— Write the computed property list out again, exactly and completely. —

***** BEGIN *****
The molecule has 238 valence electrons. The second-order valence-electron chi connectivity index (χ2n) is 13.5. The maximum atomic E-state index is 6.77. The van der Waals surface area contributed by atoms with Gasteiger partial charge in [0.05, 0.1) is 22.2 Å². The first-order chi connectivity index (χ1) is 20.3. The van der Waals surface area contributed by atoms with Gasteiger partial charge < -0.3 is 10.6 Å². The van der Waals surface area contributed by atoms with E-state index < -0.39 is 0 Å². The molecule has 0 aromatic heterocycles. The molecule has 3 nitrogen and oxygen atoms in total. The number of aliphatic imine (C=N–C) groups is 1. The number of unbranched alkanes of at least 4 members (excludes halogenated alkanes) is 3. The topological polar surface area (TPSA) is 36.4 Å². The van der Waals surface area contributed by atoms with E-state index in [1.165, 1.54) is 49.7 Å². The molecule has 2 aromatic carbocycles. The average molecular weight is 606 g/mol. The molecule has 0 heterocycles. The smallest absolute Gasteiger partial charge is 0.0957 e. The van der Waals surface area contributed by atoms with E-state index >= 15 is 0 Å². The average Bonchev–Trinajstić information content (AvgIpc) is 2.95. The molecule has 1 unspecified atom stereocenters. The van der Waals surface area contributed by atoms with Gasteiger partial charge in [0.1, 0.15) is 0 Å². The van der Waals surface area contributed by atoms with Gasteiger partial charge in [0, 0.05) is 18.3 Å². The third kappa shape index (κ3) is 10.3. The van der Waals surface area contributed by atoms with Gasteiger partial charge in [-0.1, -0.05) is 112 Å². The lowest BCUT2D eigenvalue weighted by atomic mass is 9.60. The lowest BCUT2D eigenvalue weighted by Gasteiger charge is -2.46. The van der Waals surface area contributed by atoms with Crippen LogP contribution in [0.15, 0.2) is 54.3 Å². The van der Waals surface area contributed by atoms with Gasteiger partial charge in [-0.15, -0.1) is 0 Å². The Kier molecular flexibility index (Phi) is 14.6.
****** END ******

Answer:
The molecule has 238 valence electrons. The second-order valence-electron chi connectivity index (χ2n) is 13.5. The maximum atomic E-state index is 6.77. The van der Waals surface area contributed by atoms with Gasteiger partial charge in [0.05, 0.1) is 22.2 Å². The first-order chi connectivity index (χ1) is 20.3. The van der Waals surface area contributed by atoms with Gasteiger partial charge < -0.3 is 10.6 Å². The van der Waals surface area contributed by atoms with E-state index < -0.39 is 0 Å². The molecule has 0 aromatic heterocycles. The molecule has 3 nitrogen and oxygen atoms in total. The number of aliphatic imine (C=N–C) groups is 1. The number of unbranched alkanes of at least 4 members (excludes halogenated alkanes) is 3. The topological polar surface area (TPSA) is 36.4 Å². The van der Waals surface area contributed by atoms with E-state index in [1.165, 1.54) is 49.7 Å². The molecule has 2 aromatic carbocycles. The average molecular weight is 606 g/mol. The molecule has 0 heterocycles. The smallest absolute Gasteiger partial charge is 0.0957 e. The van der Waals surface area contributed by atoms with E-state index >= 15 is 0 Å². The average Bonchev–Trinajstić information content (AvgIpc) is 2.95. The molecule has 1 unspecified atom stereocenters. The van der Waals surface area contributed by atoms with Gasteiger partial charge in [0.1, 0.15) is 0 Å². The van der Waals surface area contributed by atoms with Gasteiger partial charge in [0, 0.05) is 18.3 Å². The third kappa shape index (κ3) is 10.3. The van der Waals surface area contributed by atoms with Gasteiger partial charge in [-0.1, -0.05) is 112 Å². The lowest BCUT2D eigenvalue weighted by atomic mass is 9.60. The lowest BCUT2D eigenvalue weighted by Gasteiger charge is -2.46. The van der Waals surface area contributed by atoms with Crippen LogP contribution in [0.15, 0.2) is 54.3 Å². The van der Waals surface area contributed by atoms with Gasteiger partial charge in [-0.15, -0.1) is 0 Å². The Kier molecular flexibility index (Phi) is 14.6.